Why Don’t Singers Sing?

I went to a Christian concert the other night. I haven’t really been to that many lately, and shortly after the concert began I remembered why. After singing her most popular songs and some new ones, the singer started to talk.

Now, a brief testimony or exhortation might have been nice. But she wanted to talk. Maybe she’d share a brief word of encouragement or a concise presentation of the gospel. Nope. Another anecdote about what happened “the other day on the bus between here and Albuquerque, and how our crazy sound man Chet—you all don’t know Chet? Stand up and take a bow, Chet.… Chet has a mule named Merle that … Well, anyway, where was I? It had some spiritual point …”

And the next 20 minutes we spent in her own personal Twilight Zone, in search of a bridge into the next song.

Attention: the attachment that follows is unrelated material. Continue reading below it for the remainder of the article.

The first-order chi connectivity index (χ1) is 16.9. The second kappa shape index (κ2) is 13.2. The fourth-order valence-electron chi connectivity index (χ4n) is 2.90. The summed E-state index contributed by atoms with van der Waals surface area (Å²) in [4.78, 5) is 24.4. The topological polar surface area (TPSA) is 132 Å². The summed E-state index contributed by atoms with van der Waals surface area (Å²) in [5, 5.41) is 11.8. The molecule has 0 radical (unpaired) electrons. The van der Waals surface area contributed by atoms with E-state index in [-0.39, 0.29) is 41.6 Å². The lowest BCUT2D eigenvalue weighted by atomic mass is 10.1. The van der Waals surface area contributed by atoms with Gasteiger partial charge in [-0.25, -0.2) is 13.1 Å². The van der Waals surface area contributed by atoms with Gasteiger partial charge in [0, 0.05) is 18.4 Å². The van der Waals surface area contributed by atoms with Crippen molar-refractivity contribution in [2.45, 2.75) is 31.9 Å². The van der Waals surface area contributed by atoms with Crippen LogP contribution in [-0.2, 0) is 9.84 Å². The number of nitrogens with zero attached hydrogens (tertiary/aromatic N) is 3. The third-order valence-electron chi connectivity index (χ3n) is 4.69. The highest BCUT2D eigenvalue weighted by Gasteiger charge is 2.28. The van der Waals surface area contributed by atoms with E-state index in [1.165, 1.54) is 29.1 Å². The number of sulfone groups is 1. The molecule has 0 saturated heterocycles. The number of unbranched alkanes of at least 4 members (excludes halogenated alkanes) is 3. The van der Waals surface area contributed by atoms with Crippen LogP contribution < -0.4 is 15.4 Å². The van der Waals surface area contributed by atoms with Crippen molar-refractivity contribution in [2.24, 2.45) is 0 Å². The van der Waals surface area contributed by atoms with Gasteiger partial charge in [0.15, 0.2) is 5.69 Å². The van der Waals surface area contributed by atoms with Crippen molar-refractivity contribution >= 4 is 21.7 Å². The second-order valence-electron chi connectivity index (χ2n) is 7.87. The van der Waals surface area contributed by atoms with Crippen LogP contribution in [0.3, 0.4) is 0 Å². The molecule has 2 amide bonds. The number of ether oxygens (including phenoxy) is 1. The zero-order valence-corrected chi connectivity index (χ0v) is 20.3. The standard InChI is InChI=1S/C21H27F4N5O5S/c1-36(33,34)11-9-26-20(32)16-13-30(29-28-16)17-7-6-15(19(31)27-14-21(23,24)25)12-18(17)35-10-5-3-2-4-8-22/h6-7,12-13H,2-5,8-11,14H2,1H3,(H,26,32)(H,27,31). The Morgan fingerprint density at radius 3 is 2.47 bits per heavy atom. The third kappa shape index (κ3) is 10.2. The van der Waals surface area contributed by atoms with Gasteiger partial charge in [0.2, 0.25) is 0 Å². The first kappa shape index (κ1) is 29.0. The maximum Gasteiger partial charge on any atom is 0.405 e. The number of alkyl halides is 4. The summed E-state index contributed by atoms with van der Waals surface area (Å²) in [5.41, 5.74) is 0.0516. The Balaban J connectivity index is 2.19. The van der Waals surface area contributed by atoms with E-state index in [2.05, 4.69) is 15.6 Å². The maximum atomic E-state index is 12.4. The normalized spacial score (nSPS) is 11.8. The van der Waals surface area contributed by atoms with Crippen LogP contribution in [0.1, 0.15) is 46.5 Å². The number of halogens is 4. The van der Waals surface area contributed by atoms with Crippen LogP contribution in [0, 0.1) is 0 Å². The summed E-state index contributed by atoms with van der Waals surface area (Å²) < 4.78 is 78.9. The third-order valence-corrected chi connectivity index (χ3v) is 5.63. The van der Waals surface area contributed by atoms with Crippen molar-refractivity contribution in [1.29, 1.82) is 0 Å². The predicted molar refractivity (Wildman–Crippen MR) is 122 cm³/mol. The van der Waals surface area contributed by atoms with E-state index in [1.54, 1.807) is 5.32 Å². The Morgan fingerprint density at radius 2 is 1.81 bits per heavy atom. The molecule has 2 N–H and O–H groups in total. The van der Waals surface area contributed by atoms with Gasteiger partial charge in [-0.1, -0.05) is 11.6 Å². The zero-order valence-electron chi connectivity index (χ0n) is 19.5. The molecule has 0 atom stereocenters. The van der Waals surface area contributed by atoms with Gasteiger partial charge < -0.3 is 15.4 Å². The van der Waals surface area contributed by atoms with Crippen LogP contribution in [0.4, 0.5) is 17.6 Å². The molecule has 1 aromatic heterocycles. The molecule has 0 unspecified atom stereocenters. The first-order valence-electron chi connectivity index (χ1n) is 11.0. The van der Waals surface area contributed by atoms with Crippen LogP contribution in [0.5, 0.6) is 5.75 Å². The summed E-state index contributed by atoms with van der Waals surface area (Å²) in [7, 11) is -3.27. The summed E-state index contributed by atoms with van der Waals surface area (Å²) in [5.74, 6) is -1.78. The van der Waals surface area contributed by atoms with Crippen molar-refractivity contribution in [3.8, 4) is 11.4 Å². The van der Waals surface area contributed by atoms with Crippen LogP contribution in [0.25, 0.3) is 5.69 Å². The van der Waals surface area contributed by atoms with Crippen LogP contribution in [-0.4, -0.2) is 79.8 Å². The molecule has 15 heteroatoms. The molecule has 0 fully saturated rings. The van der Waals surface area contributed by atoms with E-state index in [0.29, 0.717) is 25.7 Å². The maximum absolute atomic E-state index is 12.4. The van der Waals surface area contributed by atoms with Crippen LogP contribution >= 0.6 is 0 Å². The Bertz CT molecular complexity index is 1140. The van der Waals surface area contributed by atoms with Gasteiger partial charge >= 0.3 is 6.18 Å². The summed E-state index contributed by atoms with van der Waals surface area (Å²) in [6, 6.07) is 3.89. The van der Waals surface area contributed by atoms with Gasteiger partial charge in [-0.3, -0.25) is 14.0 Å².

I left that concert committed to helping her and singers everywhere who have the compulsion to talk during concerts. And I think there is a way to do it.

I’m beginning small, with only the artists I’ve personally heard in this transgression. There can’t be more than 150 of them. I am inviting them to hear a very famous preacher friend of mine, who is known for his wise teaching and could counsel them in this area.

A five-minute message is all that would be necessary, I’m sure. He is a skilled orator, and it would not take long for him to make his point. And then, of course, I would insist that they hear him sing.


The Nea And Humanism

Harold Smith’s “Extra-curricular Activities” [Mar. 15] does not explain why the NEA supports all the secular humanist concepts of the humanist movement. The humanist orientation began with ...

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